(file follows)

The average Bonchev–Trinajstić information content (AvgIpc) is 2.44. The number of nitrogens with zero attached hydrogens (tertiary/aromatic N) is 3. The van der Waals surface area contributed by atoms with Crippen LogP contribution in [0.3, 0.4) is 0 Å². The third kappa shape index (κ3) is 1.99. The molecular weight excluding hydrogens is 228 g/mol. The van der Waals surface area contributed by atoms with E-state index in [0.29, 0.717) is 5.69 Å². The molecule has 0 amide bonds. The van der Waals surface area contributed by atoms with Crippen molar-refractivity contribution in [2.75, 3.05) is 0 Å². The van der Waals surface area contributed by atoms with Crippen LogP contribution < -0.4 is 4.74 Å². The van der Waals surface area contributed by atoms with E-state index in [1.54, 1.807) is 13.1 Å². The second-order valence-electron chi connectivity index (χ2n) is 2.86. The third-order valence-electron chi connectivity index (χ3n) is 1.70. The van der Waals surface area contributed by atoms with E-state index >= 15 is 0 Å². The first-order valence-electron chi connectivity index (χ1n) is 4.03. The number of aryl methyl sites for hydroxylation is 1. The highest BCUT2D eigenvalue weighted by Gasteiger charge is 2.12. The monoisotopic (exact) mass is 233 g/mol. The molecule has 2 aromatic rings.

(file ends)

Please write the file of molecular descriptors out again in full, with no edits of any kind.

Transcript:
The average Bonchev–Trinajstić information content (AvgIpc) is 2.44. The number of nitrogens with zero attached hydrogens (tertiary/aromatic N) is 3. The van der Waals surface area contributed by atoms with Crippen LogP contribution in [0.3, 0.4) is 0 Å². The third kappa shape index (κ3) is 1.99. The molecular weight excluding hydrogens is 228 g/mol. The van der Waals surface area contributed by atoms with E-state index in [0.29, 0.717) is 5.69 Å². The molecule has 0 amide bonds. The van der Waals surface area contributed by atoms with Crippen molar-refractivity contribution in [2.75, 3.05) is 0 Å². The van der Waals surface area contributed by atoms with Crippen LogP contribution < -0.4 is 4.74 Å². The van der Waals surface area contributed by atoms with E-state index in [1.54, 1.807) is 13.1 Å². The second-order valence-electron chi connectivity index (χ2n) is 2.86. The third-order valence-electron chi connectivity index (χ3n) is 1.70. The van der Waals surface area contributed by atoms with E-state index >= 15 is 0 Å². The first-order valence-electron chi connectivity index (χ1n) is 4.03. The number of aryl methyl sites for hydroxylation is 1. The highest BCUT2D eigenvalue weighted by Gasteiger charge is 2.12. The monoisotopic (exact) mass is 233 g/mol. The molecule has 2 aromatic rings.